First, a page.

# Jesko Hüttenhain

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bio website nullteilerfrei.de location Germany age 28 member for 2 years, 9 months seen 2 hours ago profile views 645

I'm a PhD student with research interests in Algebraic Geometry, Algebraic Complexity Theory and Geometric Invariant Theory.

# 589 Actions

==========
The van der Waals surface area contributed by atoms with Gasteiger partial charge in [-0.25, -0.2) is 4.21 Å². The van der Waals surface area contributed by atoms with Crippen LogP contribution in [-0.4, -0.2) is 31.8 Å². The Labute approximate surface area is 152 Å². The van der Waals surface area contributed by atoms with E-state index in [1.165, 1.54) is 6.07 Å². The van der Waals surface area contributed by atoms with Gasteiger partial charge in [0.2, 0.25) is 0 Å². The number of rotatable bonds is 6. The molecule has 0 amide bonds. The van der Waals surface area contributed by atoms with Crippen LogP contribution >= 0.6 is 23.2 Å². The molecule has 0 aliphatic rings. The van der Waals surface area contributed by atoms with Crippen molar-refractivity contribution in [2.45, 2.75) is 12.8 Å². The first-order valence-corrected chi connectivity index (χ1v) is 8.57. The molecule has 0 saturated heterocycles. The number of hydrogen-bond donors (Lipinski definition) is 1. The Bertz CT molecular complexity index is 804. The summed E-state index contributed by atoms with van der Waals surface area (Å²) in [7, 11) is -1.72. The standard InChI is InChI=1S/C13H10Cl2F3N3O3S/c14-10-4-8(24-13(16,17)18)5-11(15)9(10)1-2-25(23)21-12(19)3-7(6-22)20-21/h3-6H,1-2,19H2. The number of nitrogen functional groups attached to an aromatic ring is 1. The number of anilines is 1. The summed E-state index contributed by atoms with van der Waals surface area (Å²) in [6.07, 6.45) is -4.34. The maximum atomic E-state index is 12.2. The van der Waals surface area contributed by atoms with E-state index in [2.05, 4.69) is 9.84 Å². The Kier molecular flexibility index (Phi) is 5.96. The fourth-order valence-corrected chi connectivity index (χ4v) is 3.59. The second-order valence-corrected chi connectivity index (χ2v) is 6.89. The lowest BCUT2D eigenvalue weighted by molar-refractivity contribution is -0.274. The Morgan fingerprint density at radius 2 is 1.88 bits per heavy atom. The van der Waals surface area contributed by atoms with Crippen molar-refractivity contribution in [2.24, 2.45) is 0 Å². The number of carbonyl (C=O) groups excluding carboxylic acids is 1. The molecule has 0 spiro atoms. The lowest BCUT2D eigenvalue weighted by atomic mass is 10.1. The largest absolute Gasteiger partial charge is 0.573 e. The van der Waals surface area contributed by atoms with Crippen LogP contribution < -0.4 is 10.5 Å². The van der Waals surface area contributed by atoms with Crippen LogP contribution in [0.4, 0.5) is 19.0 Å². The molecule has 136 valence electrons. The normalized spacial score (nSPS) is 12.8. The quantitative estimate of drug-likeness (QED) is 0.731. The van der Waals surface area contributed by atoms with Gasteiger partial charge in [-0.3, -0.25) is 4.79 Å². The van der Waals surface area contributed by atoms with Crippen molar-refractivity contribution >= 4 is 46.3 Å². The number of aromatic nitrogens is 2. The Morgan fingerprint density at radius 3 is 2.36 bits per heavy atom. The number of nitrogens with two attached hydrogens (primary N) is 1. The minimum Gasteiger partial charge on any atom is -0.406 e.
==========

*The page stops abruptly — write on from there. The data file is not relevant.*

Dec29 accepted Any affine algebraic group is linear. Dec29 comment Any affine algebraic group is linear. This looks really good! Thanks for tending to this very old question of mine and giving a satisfying answer. Dec6 awarded Taxonomist Dec6 awarded Good Question Dec2 accepted Infinite group with no maximal normal solvable subgroup Dec1 comment Infinite group with no maximal normal solvable subgroup I don't understand your last comment. Note that I do not require the subgroup to be proper; if $G$ is solvable, it satisfies all conditions because $G$ is a subgroup of itself. It is also clearly maximal with these properties. Dec1 comment Infinite group with no maximal normal solvable subgroup If the group were abelian, it would be its own, unique, maximal, normal, solvable subgroup - so I am not expecting a counterexample there. More precisely, the group must certainly not be solvable. Dec1 asked Infinite group with no maximal normal solvable subgroup Nov11 awarded Benefactor Nov11 accepted Again: Ample and very ample line bundles Nov10 comment Again: Ample and very ample line bundles @mercio: Post that as an answer. Would be a shame if the 400 rep would just go to waste. Nov9 comment Again: Ample and very ample line bundles I am using Hartshorne's definition, but you are right, the global sections of $I(1)^\sim$ already contain $x$. It was a silly question after all. Still, I am yet to find the example I am looking for. It's fine to know that there are abstract examples, but I would like to see this in coordinates at least once. Sigh. Nov6 asked Again: Ample and very ample line bundles Nov5 comment Is a finite normal subgroup of a reductive algebraic group central? @MarcvanLeeuwen: I think you misunderstood. I ment: Can you give an example of an infinite algebraic group $G$ which is not connected and such that a finite, normal subgroup $N\subseteq G$ exists which is not central? Because yes, I understand that a finite group $G$ is a counterexample, but I would like to know if there is an infinite counterexample. Nov5 comment Is a finite normal subgroup of a reductive algebraic group central? @MarcvanLeeuwen: Can you give an example when we assume $G$ to be infinite, but not connected? Nov4 comment Is a finite normal subgroup of a reductive algebraic group central? I will call $G$ reductive if its unipotent radical is trivial. Equivalently, you can use the definition that every finite-dimensional $G$-module is semisimple, i.e. a direct sum of irreducible $G$-modules. Nov4 asked Is a finite normal subgroup of a reductive algebraic group central? Nov1 comment The cone over a projective variety @user42912: That's not quite correct, because $I(\mathbf 0)=(x_0,\ldots,x_n)$ is a homogeneous ideal, but of course it contains polynomials that are not homogeneous. You simply have $I(\pi^{-1}(Y))=I(\pi^{-1}(Y)\cup\{ \mathbf 0 \})=I(Y)$. Oct31 answered The cone over a projective variety Oct29 comment Simple example of an ample line bundle that is not very ample Very helpful indeed, thanks for giving all these examples.